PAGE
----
This Sunday* I will be speaking alongside a number of other disciples about Rabbi Sacks zt’l, and while preparing my talk last night, I was reflecting on the concept of discipleship and what this means in terms of the responsibilities of a disciple to continue sharing the wisdom they have received from their teacher.
I mention this in light of the end of today’s daf (Pesachim 23b) where, embedded in the intense ongoing discussions on the question of whether it is prohibited to derive benefit from something that is prohibited from consumption, we read a conversation between – or more accurately, an intense examination of – a nameless student of Rabbi Yehoshua Ben Levi by Rabbi Shmuel bar Nachmani.
To give some context, Rabbi Yehoshua Ben Levi was a first century Amora (nb. some even consider him a final generation Tana – see Rashi on Pesachim 23b) who lived in Eretz Yisrael and who was active circa 220-250ce. He was a bold, original and spiritual scholar who emphasised the role of ethics and the timeless messages of Torah. But in addition to this, Rabbi Yehoshua Ben Levi believed that the way to secure the future of the Jewish people was to actively raise many students. Significantly, Rabbi Yehoshua Ben Levi was the first to ordain his students, and in so doing, he placed his faith in his students – which led them to have faith in themselves.
Living two generations later (circa 290-320ce) was Rabbi Shmuel bar Nachmani who, in his youth (he lived over 100 years), had learnt from Rabbi Yehoshua Ben Levi (amongst others), but whose generation in Eretz Yisrael was one of relative spiritual decline – which meant that he personally felt a great responsibility to clarify Torah laws and, in particular, core Jewish beliefs, for the future of the Jewish people.
Having explained all this we can return to our daf where we are told that ‘a certain scholar sat before Rabbi Shmuel bar Nachmani, and while seated [and seemingly while sharing a variety of other teachings], he said in the name of Rabbi Yehoshua ben Levi: “From where is it derived with regard to all the prohibitions in the Torah that just as it is prohibited to eat them, so too, it is prohibited to benefit from them?”’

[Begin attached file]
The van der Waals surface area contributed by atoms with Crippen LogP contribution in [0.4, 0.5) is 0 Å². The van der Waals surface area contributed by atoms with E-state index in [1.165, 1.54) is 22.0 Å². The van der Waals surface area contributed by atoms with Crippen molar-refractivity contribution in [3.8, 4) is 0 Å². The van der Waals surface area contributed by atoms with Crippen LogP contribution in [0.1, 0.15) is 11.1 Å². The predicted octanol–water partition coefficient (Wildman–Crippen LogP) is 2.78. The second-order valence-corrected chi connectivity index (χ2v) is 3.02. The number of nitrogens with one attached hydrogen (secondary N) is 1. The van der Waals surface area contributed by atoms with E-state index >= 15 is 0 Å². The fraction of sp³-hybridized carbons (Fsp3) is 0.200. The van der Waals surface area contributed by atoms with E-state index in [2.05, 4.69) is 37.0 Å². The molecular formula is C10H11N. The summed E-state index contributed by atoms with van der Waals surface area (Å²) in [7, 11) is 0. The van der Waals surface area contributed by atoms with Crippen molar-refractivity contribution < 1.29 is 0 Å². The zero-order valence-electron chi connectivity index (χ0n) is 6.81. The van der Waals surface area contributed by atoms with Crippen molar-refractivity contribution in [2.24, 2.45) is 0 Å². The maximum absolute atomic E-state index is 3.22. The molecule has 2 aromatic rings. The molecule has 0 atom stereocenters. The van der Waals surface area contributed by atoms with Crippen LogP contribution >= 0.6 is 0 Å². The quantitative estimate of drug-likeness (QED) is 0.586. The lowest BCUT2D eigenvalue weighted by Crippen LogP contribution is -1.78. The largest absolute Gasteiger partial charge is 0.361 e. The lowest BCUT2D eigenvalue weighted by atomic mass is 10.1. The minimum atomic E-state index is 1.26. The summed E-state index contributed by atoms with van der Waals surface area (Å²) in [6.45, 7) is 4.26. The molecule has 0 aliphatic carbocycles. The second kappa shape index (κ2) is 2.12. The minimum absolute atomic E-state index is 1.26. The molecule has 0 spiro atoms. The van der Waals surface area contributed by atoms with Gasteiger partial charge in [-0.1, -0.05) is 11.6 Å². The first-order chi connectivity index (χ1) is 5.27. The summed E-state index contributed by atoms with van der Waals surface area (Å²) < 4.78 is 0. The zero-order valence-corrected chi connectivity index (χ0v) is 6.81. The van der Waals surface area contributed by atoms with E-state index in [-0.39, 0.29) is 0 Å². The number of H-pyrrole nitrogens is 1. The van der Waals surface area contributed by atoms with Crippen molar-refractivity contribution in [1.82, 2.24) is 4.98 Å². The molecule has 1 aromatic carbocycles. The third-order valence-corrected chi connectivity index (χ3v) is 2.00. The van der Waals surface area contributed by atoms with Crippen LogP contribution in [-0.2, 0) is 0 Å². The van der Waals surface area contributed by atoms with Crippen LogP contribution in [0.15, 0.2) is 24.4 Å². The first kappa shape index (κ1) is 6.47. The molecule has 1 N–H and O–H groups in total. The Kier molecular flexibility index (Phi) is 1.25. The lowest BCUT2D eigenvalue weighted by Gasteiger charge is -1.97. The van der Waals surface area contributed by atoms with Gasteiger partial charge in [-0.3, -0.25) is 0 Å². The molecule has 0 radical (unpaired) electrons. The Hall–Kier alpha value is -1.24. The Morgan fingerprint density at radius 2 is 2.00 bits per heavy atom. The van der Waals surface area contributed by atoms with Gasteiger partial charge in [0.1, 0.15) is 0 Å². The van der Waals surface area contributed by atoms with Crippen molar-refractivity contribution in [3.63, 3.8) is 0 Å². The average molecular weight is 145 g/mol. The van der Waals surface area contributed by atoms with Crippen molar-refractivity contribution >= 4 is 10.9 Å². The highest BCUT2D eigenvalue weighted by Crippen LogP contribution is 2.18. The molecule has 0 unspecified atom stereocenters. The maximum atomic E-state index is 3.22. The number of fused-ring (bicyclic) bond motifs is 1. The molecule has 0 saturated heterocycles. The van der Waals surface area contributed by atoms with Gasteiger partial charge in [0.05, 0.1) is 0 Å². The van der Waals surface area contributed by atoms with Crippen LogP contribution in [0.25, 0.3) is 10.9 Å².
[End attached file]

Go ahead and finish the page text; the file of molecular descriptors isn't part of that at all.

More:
Immediately, Rabbi Shmuel bar Nachmani interrupts and challenges this student, asking ‘why did Rabbi Yehoshua ben Levi interpret as he did (and not in accordance with Chizkiya or Rabbi Avahu)’? to which the student offers a robust reply. This occurs again – to which the student responds, and once again, to which, the student again offers a compelling answer.
On first glance, it seems that Rabbi Shmuel bar Nachmani simply doesn’t agree with the approach of Rabbi Yehoshua ben Levi. However, the very speed with which he challenges and interrupts him suggests that something else is happening.
As mentioned, the question of whether it is prohibited to derive benefit from something that is prohibited from consumption was an ongoing discussion amongst the Amoraim, and then, amidst a conversation with one of Rabbi Yehoshua Ben Levi’s closer disciples, Rabbi Shmuel bar Nachmani is told that Rabbi Yehoshua Ben Levi had held an alternative view which he had, until then, not encountered.
Having heard this, Rabbi Shmuel bar Nachmani wished to know more. He interrupted the student at every moment – not as a sign of disrespect – but because he was hungry to learn more about a position offered by one of his teachers which he was not yet acquainted with. And what is remarkable is that every challenge presented to this student is answered with clarity and with ease.
And why? Because this disciple had so carefully absorbed the words of his teacher that even when asked questions which his teacher himself may not have explicitly addressed, he was able to confidently answer them. Suffice to say, whoever this nameless student was (and this itself is curious as to why we are not told his name), not only was he a great scholar, but he was also a great disciple too.
In one of his stunning tributes capturing both how I and so many others feel, Rabbi Alex Israel observed that ‘it is impossible to know where the ideas of Rabbi Sacks’ end, and where ours begin’, and this itself is a profound insight of discipleship – namely ‘attachment’ to the ideas and personality of a teacher.
Like Rabbi Yehoshua Ben Levi, Rabbi Sacks zt’l was a bold, original and spiritual scholar who emphasized the role of ethics and the timeless messages of Torah, and who placed his faith in his students – which led them to have faith in themselves. And just like this student of Rabbi Yehoshua Ben Levi, I hope that the many disciples of Rabbi Sacks continue to share the great wisdom they have received from their teacher – because it is wisdom that is more precious than rubies, diamonds or pearls.